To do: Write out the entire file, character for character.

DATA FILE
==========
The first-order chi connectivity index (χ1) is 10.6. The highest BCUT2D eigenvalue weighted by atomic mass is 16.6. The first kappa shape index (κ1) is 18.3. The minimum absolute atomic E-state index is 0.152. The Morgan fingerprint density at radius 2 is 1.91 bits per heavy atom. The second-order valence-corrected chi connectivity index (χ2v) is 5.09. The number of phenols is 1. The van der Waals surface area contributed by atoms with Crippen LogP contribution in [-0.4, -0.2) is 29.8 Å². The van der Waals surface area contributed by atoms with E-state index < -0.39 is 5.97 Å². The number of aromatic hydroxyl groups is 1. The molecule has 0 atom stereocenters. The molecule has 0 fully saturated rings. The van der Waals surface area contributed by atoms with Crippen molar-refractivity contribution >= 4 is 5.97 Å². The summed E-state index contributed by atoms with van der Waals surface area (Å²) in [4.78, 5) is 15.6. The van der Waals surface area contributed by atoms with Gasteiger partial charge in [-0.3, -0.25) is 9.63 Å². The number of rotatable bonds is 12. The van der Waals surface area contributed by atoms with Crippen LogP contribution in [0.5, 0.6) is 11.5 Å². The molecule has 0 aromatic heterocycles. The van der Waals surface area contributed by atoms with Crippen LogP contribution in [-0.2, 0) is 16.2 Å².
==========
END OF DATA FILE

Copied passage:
The first-order chi connectivity index (χ1) is 10.6. The highest BCUT2D eigenvalue weighted by atomic mass is 16.6. The first kappa shape index (κ1) is 18.3. The minimum absolute atomic E-state index is 0.152. The Morgan fingerprint density at radius 2 is 1.91 bits per heavy atom. The second-order valence-corrected chi connectivity index (χ2v) is 5.09. The number of phenols is 1. The van der Waals surface area contributed by atoms with Crippen LogP contribution in [-0.4, -0.2) is 29.8 Å². The van der Waals surface area contributed by atoms with E-state index < -0.39 is 5.97 Å². The number of aromatic hydroxyl groups is 1. The molecule has 0 atom stereocenters. The molecule has 0 fully saturated rings. The van der Waals surface area contributed by atoms with Crippen molar-refractivity contribution >= 4 is 5.97 Å². The summed E-state index contributed by atoms with van der Waals surface area (Å²) in [4.78, 5) is 15.6. The van der Waals surface area contributed by atoms with Gasteiger partial charge in [-0.3, -0.25) is 9.63 Å². The number of rotatable bonds is 12. The van der Waals surface area contributed by atoms with Crippen LogP contribution in [0.5, 0.6) is 11.5 Å². The molecule has 0 aromatic heterocycles. The van der Waals surface area contributed by atoms with Crippen LogP contribution in [-0.2, 0) is 16.2 Å².